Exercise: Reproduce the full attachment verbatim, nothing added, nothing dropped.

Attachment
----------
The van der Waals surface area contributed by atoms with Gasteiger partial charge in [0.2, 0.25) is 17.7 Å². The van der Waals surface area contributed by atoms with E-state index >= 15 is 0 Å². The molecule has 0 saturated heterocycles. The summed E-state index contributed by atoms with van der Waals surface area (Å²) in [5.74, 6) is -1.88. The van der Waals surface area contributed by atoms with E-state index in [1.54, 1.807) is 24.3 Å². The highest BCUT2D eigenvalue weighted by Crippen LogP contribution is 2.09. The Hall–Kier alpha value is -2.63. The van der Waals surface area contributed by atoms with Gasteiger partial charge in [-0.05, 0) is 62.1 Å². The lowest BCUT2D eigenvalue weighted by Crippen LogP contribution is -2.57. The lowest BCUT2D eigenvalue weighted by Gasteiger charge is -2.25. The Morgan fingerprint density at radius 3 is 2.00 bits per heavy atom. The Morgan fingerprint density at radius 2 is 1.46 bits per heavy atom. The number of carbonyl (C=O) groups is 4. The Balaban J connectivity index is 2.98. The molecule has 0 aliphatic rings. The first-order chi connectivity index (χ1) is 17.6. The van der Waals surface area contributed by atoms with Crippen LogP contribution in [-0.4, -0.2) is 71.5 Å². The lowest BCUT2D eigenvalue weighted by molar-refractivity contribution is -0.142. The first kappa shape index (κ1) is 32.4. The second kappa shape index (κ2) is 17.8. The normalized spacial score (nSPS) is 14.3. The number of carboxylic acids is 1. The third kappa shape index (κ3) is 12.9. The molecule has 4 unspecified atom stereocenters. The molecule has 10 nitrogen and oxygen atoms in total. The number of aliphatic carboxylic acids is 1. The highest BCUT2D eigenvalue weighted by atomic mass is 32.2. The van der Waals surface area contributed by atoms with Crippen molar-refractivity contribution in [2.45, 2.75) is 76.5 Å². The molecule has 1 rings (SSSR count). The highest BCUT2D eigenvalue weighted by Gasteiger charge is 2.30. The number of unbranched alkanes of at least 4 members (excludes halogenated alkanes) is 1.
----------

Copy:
The van der Waals surface area contributed by atoms with Gasteiger partial charge in [0.2, 0.25) is 17.7 Å². The van der Waals surface area contributed by atoms with E-state index >= 15 is 0 Å². The molecule has 0 saturated heterocycles. The summed E-state index contributed by atoms with van der Waals surface area (Å²) in [5.74, 6) is -1.88. The van der Waals surface area contributed by atoms with E-state index in [1.54, 1.807) is 24.3 Å². The highest BCUT2D eigenvalue weighted by Crippen LogP contribution is 2.09. The Hall–Kier alpha value is -2.63. The van der Waals surface area contributed by atoms with Gasteiger partial charge in [-0.05, 0) is 62.1 Å². The lowest BCUT2D eigenvalue weighted by Crippen LogP contribution is -2.57. The lowest BCUT2D eigenvalue weighted by Gasteiger charge is -2.25. The Morgan fingerprint density at radius 3 is 2.00 bits per heavy atom. The Morgan fingerprint density at radius 2 is 1.46 bits per heavy atom. The number of carbonyl (C=O) groups is 4. The Balaban J connectivity index is 2.98. The molecule has 0 aliphatic rings. The first-order chi connectivity index (χ1) is 17.6. The van der Waals surface area contributed by atoms with Crippen LogP contribution in [-0.4, -0.2) is 71.5 Å². The lowest BCUT2D eigenvalue weighted by molar-refractivity contribution is -0.142. The first kappa shape index (κ1) is 32.4. The second kappa shape index (κ2) is 17.8. The normalized spacial score (nSPS) is 14.3. The number of carboxylic acids is 1. The third kappa shape index (κ3) is 12.9. The molecule has 4 unspecified atom stereocenters. The molecule has 10 nitrogen and oxygen atoms in total. The number of aliphatic carboxylic acids is 1. The highest BCUT2D eigenvalue weighted by atomic mass is 32.2. The van der Waals surface area contributed by atoms with Crippen molar-refractivity contribution in [2.45, 2.75) is 76.5 Å². The molecule has 1 rings (SSSR count). The highest BCUT2D eigenvalue weighted by Gasteiger charge is 2.30. The number of unbranched alkanes of at least 4 members (excludes halogenated alkanes) is 1.